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Acc 529 - Equity, Cash Flow, and Notes Analysis Paper - Accounting for Managerial Decision Making

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Equity, Cash Flow, and Notes Analysis Paper


Accounting for Managerial Decision Making

Cynthia Law

Scott Law

Sunny Lee

Samuel Ogunwobi

Clara Reid

Professor James Neuner

January 19, 2004

Table of Contents

Table of Contents 2

Introduction 3

Consolidated Statements of Shareholders' Equity 3

Consolidated Statements of Cash Flows 4

Goals of the Organization 5

Important notes to the financial statements 6

Management's Discussion and Analysis of Operations 9

Conclusion 10

Table 1 11

Table 2 12

Table 3 ................................................................................................13

References 14


Kmart remains one of the largest retail stores in America that must be recognized with strong financial statement and balance sheet. In accounting, balance sheets and financial statements mean a lot to a financial organization and investors. The financial support provided to any corporate or organization is based on its ability to justify its need with strong assets, cash flow and owner's equity. A financial organization and investors look at these tools to determine the viability of a business. As described by Kmart President and CEO Julian Day, Kmart continues to make good in improving profitability of the company. ( Different accounting equations such as net income, assets, owner's equity, account receivables and current ratio define profitability. Using different scenarios applicable to Kmart, Team A reviewed the financial and cash flow statements of fiscal years 2002 & 2003. Company data is compared and analyzed to develop realistic company goals. The information used by investors to make good decisions is the significance of current ratios, accounts receivable turnovers and other accounting components.

Consolidated Statements of Shareholders' Equity

In the Abbreviated Statement of Shareholders' Equity (Table 1), it is obvious that Kmart is going through Chapter 11 bankruptcy proceedings and emerges from those proceedings as a viable organization. Beginning on January 30, 2002, Kmart had a positive equity statement. From that point, they experienced significant comprehensive losses that took them into a negative equity stance. The three line items that compromised the total comprehensive losses in Fiscal Year 2002 were Net losses of $3219 million, Pension adjustments of $554 and Market adjustments for investments of $1 million. These losses resulted in a net balance at the end of Fiscal Year 2002 of negative $302 million. In the next four months ending just prior to the reorganization of the entity (Predecessor Company) were Net losses of $855 million and a positive return of $259 million in conversion of preferred securities.

At reorganization, the Shareholders' Equity equaled negative $991 million and all positive equity was sold and all other liabilities were balanced out to a zero balance. The capital of $1713 million brought into the new entity (the Successor Company) began the documenting of a positive balance for the Successor Company. Since that time, April 30, 2003, Kmart has documented a positive balance on the Statements of Shareholders' Equity. They added $248 million in Net income, $1 million in Market value adjustments, $233 million in tax settlements and $1 million in other equity additions. A purchase of $4 million in Treasury stock was the only subtraction from the equity of the shareholders.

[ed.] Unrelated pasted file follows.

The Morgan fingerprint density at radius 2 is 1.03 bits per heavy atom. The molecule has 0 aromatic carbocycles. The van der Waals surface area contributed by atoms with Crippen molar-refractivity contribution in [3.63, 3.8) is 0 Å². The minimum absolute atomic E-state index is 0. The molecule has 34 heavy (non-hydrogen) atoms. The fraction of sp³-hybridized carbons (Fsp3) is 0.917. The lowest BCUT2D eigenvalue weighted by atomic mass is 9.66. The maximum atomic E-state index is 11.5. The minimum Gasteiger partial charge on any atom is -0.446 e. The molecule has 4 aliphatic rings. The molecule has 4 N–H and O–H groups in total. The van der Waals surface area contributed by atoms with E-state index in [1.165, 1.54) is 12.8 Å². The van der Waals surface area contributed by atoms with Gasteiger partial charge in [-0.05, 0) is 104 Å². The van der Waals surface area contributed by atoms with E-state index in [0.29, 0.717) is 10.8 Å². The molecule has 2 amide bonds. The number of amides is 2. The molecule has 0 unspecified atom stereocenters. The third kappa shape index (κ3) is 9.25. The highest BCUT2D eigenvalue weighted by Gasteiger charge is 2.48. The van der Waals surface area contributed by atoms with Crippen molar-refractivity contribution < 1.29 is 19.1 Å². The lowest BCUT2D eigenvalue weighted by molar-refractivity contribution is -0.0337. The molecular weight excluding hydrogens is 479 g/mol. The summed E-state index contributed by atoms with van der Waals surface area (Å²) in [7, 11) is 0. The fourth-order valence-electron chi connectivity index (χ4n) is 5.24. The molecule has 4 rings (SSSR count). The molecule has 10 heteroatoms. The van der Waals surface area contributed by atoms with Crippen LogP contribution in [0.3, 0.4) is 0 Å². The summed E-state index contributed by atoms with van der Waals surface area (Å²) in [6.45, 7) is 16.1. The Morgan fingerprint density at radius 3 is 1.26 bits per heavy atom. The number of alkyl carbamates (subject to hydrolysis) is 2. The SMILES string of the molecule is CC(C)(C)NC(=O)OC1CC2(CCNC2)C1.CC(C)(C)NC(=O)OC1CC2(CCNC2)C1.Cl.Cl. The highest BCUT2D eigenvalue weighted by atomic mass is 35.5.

Consolidated Statements of Cash Flows

The Statements of Cash Flows (Table 2) also demonstrates Kmart's entering into and emerging from bankruptcy proceedings. This statement documents all the positive and negative adjustments to the cash flow of the entity. The corporation remained with a positive Cash Flow for all Fiscal Years leading up to restructuring. Although Kmart had positive cash flows, the amount of available cash was minimal and was not close to covering the negative equity in the corporation. This balance discrepancy mandated restructuring for the entity to remain solvent.

One of the largest positive influxes to the corporation in regards to cash flows was a dramatic change in merchandise inventories. In Fiscal Year 2002, this was listed as negative cash flows of $168 million. The periods ending on April 30, 2003 and January 28, 2004 saw positive inventory amounts of $480 million and $1193 million, respectively. Although this is merchandise that remains on the shelf, this accounted for a significant amount of the cash flows from operative activities.

Two other positive cash flow items were proceeds from property and equipment sales and proceeds from the issuance of stock. These two items accounted for $322 million in positive cash flow and greatly assisted the entity in establishing itself as a solvent organization.

Goals of the Organization

In the letter to the shareholders, Kmart Chairman Edward Lampert and President and CEO of Kmart Julian Day established other goals of the organization: "to focus our initiatives, merchandise assortment and associate goals on the four key areas of stores, markets, customers and profitability" ( After Mr. Lambert took control after Chapter 11 proceedings, Kmart slashed inventory, squelched capital spending, reorganized the overall organization, and sold Kmart's best locations for the cash to maximize profitability (

Stigmas associated with Chapter 11 can be very difficult for a company to overcome. Investors have doubts about the ability of the organization to turn around bad fortunes, customers wonder if the service issues that drove them away are going to change, vendors may question if their merchandise will sell after the reorganization. Employees also have significant and very real concerns about



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